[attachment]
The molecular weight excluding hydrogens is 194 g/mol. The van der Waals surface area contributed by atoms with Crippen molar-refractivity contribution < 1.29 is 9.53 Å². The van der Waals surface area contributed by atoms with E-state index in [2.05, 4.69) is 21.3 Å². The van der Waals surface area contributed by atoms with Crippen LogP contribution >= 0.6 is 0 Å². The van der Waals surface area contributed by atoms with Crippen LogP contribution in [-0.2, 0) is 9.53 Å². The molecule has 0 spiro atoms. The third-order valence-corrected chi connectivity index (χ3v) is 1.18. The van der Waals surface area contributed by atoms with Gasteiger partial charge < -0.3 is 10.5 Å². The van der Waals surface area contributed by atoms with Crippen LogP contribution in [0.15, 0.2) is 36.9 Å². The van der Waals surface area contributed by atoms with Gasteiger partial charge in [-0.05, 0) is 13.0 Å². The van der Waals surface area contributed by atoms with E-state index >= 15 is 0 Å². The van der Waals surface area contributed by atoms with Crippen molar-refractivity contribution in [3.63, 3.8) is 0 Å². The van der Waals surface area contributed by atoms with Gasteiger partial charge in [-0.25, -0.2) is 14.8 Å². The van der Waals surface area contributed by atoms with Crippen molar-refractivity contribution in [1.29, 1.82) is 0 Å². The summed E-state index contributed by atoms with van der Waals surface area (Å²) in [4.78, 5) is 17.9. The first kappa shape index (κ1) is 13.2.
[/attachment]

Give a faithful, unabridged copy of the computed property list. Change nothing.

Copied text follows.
The molecular weight excluding hydrogens is 194 g/mol. The van der Waals surface area contributed by atoms with Crippen molar-refractivity contribution < 1.29 is 9.53 Å². The van der Waals surface area contributed by atoms with E-state index in [2.05, 4.69) is 21.3 Å². The van der Waals surface area contributed by atoms with Crippen LogP contribution >= 0.6 is 0 Å². The van der Waals surface area contributed by atoms with Crippen LogP contribution in [-0.2, 0) is 9.53 Å². The molecule has 0 spiro atoms. The third-order valence-corrected chi connectivity index (χ3v) is 1.18. The van der Waals surface area contributed by atoms with Gasteiger partial charge < -0.3 is 10.5 Å². The van der Waals surface area contributed by atoms with Crippen LogP contribution in [0.15, 0.2) is 36.9 Å². The van der Waals surface area contributed by atoms with Gasteiger partial charge in [-0.05, 0) is 13.0 Å². The van der Waals surface area contributed by atoms with E-state index >= 15 is 0 Å². The van der Waals surface area contributed by atoms with Crippen molar-refractivity contribution in [3.63, 3.8) is 0 Å². The van der Waals surface area contributed by atoms with Gasteiger partial charge in [-0.25, -0.2) is 14.8 Å². The van der Waals surface area contributed by atoms with Crippen molar-refractivity contribution in [1.29, 1.82) is 0 Å². The summed E-state index contributed by atoms with van der Waals surface area (Å²) in [4.78, 5) is 17.9. The first kappa shape index (κ1) is 13.2.